McMicken College of Arts & SciencesMcMicken College of Arts & SciencesUniversity of Cincinnati

McMicken College of Arts & Sciences

Department of History

Department of History

Dr. Tiya Miles of the University of Michigan Returns to Her Cincinnati Roots

Dr. McGee in Lesotho

By: Alberto C. Jones

It was homecoming for the University of Michigan’s Dr. Tiya Miles, who visited UC in late September as a speaker in the Taft Lecture Series.

A native of Cincinnati, Dr. Miles is an Associate Professor of American Culture, Afro-American and African Studies, History, Women Studies, and Native American Studies. She received her B.A. in Afro-American Studies from Harvard University, her M.A. in Women’s Studies from Emory University, and her Ph.D. in American Studies from the University of Minnesota.

She is the author of several books, including Ties That Bind: The Story of an Afro-Cherokee Family in Slavery and Freedom, The House on Diamond Hill: A Cherokee Plantation Story, The Cherokee Rose: A Novel of Gardens and Ghosts, and Tales from the Haunted South: Dark Tourism and Memories of Slavery from the Civil War Era. Her current book in progress is Captive Detroit: A Chronicle of Bondage and Freedom, 1763-1815.   In 2011, she received a John D. and Catherine T. MacArthur Foundation Fellowship for her work in African American and Native American History.


Dr. Miles’s first stop during her visit was at a public history forum entitled “Racism: The Lasting Legacy of Slavery in the Midwestern Metropolis.” Panel members included Dr. Christine Anderson from the Department of History at Xavier University, Dr. Holly McGee from the Department of History at UC, Betty Ann Smiddy from the College Hill Historical Society, and Dr. Maliq Matthew from UC’s Department of Sociology.

Miles’s presentation focused on the contemporary legacy of slavery on the spaces of Midwestern cities.  She offered a more detailed examination of slavery’s impact on Detroit and the state of Michigan.  She mentioned towns, counties, and roads named after large slaveholders and discussed residential segregation in urban centers. A brief discussion followed her lecture.  Panelists, many from Cincinnati, agreed that there is a lasting legacy of slavery in Midwestern cities generally, as well as in Cincinnati. Reflecting on the segregated sections of OTR and the ‘Gateway’ in downtown Cincinnati, Dr. Holly McGee urged movement from “polite rhetoric to actual change” in creating equal access and substantive structural support to underserved areas of the city.  Many community members in attendance agreed that change needs to happen, but they wondered how to bring it about. Panelists responded by encouraging the embrace of personal and collective responsibility for urban problems, the lobbying of elected officials, and the ambition to run for political office at local, county, and state levels to effect the changes they would like to be and see.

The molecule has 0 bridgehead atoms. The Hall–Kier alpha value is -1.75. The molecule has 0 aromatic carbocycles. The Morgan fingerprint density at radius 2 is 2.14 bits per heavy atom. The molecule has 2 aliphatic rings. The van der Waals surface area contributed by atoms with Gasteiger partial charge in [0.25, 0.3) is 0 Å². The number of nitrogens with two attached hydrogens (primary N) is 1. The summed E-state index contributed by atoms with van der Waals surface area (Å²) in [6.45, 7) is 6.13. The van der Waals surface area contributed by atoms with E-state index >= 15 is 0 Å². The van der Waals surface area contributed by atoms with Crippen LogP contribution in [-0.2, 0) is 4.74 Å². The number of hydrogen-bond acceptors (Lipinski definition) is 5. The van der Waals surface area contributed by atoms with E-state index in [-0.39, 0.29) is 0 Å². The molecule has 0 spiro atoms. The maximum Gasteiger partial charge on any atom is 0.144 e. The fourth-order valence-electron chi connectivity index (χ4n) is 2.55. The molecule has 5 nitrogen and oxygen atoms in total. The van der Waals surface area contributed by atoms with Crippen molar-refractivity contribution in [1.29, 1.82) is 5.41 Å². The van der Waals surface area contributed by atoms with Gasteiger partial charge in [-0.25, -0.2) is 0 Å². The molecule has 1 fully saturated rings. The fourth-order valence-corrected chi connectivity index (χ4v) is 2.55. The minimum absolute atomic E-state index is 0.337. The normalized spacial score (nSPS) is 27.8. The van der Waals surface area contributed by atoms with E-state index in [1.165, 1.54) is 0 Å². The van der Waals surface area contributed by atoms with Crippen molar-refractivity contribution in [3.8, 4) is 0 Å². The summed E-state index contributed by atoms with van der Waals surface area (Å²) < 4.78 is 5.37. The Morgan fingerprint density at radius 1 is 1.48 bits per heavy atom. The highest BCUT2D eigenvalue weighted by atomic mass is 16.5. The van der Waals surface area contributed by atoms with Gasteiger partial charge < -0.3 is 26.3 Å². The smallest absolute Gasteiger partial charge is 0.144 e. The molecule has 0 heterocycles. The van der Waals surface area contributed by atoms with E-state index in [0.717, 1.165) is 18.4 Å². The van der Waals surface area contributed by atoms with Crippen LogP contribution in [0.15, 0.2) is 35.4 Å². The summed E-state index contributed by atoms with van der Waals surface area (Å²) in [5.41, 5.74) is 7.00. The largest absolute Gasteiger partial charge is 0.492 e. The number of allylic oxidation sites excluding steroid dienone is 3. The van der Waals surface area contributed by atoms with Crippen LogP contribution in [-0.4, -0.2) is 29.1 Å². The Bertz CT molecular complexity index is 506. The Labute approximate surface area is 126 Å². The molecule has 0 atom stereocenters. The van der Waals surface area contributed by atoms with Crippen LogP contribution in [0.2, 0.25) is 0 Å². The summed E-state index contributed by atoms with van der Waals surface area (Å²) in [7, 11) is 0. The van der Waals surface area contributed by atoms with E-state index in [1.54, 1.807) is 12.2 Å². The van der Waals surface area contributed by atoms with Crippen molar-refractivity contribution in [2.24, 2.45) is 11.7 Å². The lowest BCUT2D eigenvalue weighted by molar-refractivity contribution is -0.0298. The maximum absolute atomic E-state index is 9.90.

Dr. Tiya Miles

Miles’s second stop was at the UC African-American Cultural Resource Center (AACRC).  Here she gave a lecture entitled “Goat Bones in the Basement: A Case of Race, Gender & Haunting in Old Savannah.” Miles shared her discovery of “dark tourism” and her investigation into why ghost stories sell. This investigation led her to Savannah, Georgia, where she encountered a haunted mansion whose popularity rests upon a legendary tale that, according to Miles, communicates a false narrative degrading to the memory of enslaved black women.  In spite of this and other inaccuracies, the Savannah ghost tour continues to attract enthusiasts.  Dr. Miles is fascinated by this historically-based entertainment medium and believes that it possesses academic importance.

Dr. Tiya Miles Books

The Taft Lecture Series is a program of public lectures sponsored by the Charles P. Taft Memorial Fund, a fund used to assist, maintain, and endow the study and teaching of the Humanities in the College of Liberal Arts and Graduate school of the University of Cincinnati.


To view the public history forum featuring Dr. Miles click here

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